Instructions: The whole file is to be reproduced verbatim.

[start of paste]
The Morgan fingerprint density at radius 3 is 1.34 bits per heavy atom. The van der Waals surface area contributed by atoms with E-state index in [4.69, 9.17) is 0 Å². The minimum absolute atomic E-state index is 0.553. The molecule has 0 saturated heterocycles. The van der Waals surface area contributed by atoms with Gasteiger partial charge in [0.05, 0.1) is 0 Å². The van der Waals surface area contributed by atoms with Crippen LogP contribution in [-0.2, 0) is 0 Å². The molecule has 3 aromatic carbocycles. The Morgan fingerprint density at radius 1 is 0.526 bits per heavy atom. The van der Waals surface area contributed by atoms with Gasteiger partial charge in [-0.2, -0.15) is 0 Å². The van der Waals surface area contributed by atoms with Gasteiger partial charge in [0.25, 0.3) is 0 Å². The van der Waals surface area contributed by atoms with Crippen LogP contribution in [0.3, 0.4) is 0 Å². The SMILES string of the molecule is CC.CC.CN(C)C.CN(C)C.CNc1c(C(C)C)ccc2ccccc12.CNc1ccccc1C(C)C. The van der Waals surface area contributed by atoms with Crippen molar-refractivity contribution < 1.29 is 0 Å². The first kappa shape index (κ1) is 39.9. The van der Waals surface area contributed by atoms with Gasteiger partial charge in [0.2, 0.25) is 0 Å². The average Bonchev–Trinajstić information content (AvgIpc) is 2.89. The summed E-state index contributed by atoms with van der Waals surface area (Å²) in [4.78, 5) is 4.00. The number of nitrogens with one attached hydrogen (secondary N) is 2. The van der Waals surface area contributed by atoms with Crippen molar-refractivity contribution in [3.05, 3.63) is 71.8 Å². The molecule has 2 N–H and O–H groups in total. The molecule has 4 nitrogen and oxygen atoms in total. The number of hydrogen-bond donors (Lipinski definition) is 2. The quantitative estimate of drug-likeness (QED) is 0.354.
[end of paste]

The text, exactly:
The Morgan fingerprint density at radius 3 is 1.34 bits per heavy atom. The van der Waals surface area contributed by atoms with E-state index in [4.69, 9.17) is 0 Å². The minimum absolute atomic E-state index is 0.553. The molecule has 0 saturated heterocycles. The van der Waals surface area contributed by atoms with Gasteiger partial charge in [0.05, 0.1) is 0 Å². The van der Waals surface area contributed by atoms with Crippen LogP contribution in [-0.2, 0) is 0 Å². The molecule has 3 aromatic carbocycles. The Morgan fingerprint density at radius 1 is 0.526 bits per heavy atom. The van der Waals surface area contributed by atoms with Gasteiger partial charge in [-0.2, -0.15) is 0 Å². The van der Waals surface area contributed by atoms with Gasteiger partial charge in [0.25, 0.3) is 0 Å². The van der Waals surface area contributed by atoms with Crippen LogP contribution in [0.3, 0.4) is 0 Å². The SMILES string of the molecule is CC.CC.CN(C)C.CN(C)C.CNc1c(C(C)C)ccc2ccccc12.CNc1ccccc1C(C)C. The van der Waals surface area contributed by atoms with Crippen molar-refractivity contribution < 1.29 is 0 Å². The first kappa shape index (κ1) is 39.9. The van der Waals surface area contributed by atoms with Gasteiger partial charge in [0.2, 0.25) is 0 Å². The average Bonchev–Trinajstić information content (AvgIpc) is 2.89. The summed E-state index contributed by atoms with van der Waals surface area (Å²) in [4.78, 5) is 4.00. The number of nitrogens with one attached hydrogen (secondary N) is 2. The van der Waals surface area contributed by atoms with Crippen molar-refractivity contribution in [3.05, 3.63) is 71.8 Å². The molecule has 2 N–H and O–H groups in total. The molecule has 4 nitrogen and oxygen atoms in total. The number of hydrogen-bond donors (Lipinski definition) is 2. The quantitative estimate of drug-likeness (QED) is 0.354.